St. Joseph’s does have a handful of freshmen and sophomores that have seen increased action due to the injury to Funk and lack of contributions by upperclassmen. Myles Douglas is their sophomore power forward that starts and averages 8.8 ppg. He is a key piece to the Hawks in the next two years and can become a good player if he continues to get better. Cameron Brown is a tall freshman small forward than averages 9.3 ppg as a starter. These two guys are going to have to be key pieces for St. Joe’s in the next two years. Rahmir Moore and Cheeref Knox are both freshmen that provide good contributions off the bench as well.
The transfer portal is where Bill Lange has done a tremendous job in his first year at St. Joe’s. First is Dahmir Bishop, a four-star shooting guard who is transferring from Xavier. He barely played at Xavier and is transferring back to his hometown of Philly. Next is Greg Foster, Jr., a point guard transfer from almighty Gonzaga. Foster was evaluated by ESPN as a four-star recruit. Both Bishop and Foster will have three years of eligibility remaining, although Bishop transferred at the end of the semester, so he will have to wait to be eligible to play until the 2021 spring semester. These two players are going to be huge next season for Bill Lange’s squad.
As for recruiting, Lange has gotten two commits for next season. Anton Jansson is a big man from Sweden that can shoot the three (gulp). He is an early arrival to campus this year and is practicing with the team, but he will start playing next season. As for a more traditional commitment, Lange got a LOI from Jordan Hall, a two-star small forward from Philly. Both Jansson and Hall will look to make good contributions as young players in their first season at St. Joe’s.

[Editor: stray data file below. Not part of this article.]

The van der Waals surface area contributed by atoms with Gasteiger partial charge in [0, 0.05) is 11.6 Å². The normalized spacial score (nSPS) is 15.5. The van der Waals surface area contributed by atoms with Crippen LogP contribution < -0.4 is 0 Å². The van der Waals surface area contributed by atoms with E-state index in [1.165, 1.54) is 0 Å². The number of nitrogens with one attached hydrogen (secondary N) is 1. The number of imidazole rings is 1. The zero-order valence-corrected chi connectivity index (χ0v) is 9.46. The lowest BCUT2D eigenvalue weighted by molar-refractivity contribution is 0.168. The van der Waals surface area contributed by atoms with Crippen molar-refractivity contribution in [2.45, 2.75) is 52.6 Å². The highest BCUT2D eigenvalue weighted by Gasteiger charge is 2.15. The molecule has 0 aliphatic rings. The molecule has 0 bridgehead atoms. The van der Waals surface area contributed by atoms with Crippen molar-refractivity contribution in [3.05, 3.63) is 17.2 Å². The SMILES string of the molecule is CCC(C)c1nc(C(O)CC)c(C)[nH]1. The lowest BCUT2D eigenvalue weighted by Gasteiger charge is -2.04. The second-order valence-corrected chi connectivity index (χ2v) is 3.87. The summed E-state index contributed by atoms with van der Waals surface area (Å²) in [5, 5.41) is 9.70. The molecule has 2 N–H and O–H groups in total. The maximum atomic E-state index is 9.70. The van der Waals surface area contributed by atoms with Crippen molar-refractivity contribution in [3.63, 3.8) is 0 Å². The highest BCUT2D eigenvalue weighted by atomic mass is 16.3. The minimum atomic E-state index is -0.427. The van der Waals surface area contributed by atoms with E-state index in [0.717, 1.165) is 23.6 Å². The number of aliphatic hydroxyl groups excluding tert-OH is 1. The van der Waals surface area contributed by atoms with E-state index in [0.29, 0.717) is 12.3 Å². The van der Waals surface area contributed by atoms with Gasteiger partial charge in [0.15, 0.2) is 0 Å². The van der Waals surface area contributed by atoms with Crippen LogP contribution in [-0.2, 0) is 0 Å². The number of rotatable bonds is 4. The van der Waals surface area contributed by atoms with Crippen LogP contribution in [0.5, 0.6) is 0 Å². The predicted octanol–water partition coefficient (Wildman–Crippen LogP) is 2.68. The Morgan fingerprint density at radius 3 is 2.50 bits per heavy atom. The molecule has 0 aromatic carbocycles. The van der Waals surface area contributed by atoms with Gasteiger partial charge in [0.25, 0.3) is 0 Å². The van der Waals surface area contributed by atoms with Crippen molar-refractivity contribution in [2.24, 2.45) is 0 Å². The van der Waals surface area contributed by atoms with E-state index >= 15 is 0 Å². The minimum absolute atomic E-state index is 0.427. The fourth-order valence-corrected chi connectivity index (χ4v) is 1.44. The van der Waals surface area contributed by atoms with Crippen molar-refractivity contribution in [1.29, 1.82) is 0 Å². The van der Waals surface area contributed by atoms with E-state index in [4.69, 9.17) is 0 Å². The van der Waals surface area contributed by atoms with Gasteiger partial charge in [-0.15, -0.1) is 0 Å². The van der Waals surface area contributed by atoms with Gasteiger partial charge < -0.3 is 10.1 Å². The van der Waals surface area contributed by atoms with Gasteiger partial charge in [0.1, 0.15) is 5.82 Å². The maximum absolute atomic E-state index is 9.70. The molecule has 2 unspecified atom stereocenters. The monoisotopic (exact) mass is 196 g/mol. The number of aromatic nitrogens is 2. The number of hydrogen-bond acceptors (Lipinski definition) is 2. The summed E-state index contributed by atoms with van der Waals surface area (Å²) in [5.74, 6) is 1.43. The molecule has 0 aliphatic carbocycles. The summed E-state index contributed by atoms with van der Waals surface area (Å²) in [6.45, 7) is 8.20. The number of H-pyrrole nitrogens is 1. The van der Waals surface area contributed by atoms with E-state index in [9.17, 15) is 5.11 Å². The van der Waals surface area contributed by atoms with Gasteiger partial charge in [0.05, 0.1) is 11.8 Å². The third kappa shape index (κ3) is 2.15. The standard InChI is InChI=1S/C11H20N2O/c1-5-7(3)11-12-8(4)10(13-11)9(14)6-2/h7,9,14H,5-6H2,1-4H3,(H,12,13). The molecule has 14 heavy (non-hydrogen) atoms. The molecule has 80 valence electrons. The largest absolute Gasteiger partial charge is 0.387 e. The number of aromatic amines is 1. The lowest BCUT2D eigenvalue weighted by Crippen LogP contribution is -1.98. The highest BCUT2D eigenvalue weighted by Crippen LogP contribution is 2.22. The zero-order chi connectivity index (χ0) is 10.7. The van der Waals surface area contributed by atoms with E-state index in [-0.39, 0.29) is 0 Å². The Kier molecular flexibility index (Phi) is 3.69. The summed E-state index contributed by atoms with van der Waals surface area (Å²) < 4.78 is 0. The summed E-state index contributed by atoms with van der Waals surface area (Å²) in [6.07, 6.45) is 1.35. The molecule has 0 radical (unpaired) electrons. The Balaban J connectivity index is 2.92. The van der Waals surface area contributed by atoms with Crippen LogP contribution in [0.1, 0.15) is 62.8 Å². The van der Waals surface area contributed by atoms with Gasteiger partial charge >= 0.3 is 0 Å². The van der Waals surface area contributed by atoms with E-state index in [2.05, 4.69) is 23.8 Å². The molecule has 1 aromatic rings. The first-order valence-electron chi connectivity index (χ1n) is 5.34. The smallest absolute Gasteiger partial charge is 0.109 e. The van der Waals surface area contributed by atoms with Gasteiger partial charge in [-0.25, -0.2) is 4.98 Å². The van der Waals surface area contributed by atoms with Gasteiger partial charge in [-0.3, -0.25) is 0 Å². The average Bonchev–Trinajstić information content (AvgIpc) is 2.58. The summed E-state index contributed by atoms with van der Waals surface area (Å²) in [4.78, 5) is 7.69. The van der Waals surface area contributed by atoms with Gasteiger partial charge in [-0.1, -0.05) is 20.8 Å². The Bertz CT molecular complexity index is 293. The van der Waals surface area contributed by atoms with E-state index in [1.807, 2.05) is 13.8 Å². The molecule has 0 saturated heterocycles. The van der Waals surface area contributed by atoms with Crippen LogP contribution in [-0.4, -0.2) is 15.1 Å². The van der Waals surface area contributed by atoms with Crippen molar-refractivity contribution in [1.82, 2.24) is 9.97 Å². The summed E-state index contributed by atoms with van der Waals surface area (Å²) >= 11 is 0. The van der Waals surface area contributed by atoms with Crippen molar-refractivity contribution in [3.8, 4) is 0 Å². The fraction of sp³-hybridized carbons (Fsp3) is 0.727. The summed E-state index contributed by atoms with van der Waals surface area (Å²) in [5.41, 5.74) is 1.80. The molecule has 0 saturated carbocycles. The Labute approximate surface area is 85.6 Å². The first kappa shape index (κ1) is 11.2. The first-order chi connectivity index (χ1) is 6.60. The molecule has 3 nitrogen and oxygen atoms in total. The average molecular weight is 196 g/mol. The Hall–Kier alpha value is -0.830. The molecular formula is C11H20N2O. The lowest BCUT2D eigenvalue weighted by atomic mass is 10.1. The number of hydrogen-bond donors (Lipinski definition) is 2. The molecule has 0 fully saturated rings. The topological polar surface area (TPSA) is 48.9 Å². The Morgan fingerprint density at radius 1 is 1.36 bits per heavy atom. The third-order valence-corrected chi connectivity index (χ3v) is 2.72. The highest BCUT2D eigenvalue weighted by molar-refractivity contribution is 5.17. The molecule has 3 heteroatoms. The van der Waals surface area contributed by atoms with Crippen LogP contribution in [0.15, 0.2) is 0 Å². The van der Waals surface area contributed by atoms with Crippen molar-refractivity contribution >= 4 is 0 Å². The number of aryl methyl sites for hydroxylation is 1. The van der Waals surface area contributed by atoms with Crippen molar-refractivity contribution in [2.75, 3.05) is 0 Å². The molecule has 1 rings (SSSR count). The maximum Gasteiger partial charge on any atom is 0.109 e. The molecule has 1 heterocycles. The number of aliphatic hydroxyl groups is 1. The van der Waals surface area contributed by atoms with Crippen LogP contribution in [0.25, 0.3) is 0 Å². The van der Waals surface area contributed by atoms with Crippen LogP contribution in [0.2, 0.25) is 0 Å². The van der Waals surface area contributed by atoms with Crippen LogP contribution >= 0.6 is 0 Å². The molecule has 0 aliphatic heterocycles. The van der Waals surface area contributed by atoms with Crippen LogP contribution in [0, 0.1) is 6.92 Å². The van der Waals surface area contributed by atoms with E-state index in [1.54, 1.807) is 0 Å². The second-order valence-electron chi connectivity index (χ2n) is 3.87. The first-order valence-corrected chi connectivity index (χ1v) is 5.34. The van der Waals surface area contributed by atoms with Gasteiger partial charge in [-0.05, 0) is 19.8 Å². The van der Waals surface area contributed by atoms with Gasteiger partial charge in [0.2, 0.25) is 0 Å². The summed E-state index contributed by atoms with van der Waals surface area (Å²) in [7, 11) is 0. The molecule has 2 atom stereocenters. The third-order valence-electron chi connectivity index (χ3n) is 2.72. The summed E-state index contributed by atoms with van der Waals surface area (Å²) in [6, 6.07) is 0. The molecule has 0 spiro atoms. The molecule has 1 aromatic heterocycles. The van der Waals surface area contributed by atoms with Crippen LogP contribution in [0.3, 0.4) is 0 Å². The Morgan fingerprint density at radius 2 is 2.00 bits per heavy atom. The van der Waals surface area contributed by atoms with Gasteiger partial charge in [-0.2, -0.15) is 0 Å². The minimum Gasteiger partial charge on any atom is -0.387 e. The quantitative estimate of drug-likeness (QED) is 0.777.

When Will The Hawks Be Back?
Believe it or not, but St. Joe’s can be back next year. Looking at this roster, the transfers, and the amount of young players contributing now as starters, I can see this team, at a maximum, finishing in the top 4 of the conference next season. Getting an at-large bid? Maybe too soon, but who knows with a program like St. Joseph’s. They have a supportive fanbase, a coach that knows the pros and apparently how to recruit highly-touted guys, and a great culture. For the NCAA tournament, they can make it if these transfers make an immediate impact next season, but I can see it in two years with Lange’s squad. They won’t have Daly in two years, but they will have a good squad still with Foster, Bishop, and their young players.
Next season, the team is bringing back another year of Ryan Daly and his 19.9 ppg, which actually leads the conference. Daly is going to get some help from Foster and Bishop as well. If guys like Edwards, Longpre, Moore, and Knox show improvement from the previous year, this team could be really deep next season. The pedigrees of Foster and Bishop are very high from when they were first recruited. If those players show up as the key contributors that they have the potential to be, this team is looking really good for Billy Lange next year. The Hawk may have been on its death bed this year, but it did not die. There are good days ahead on Hawk Hill.
Image courtesy of sjuhawks.com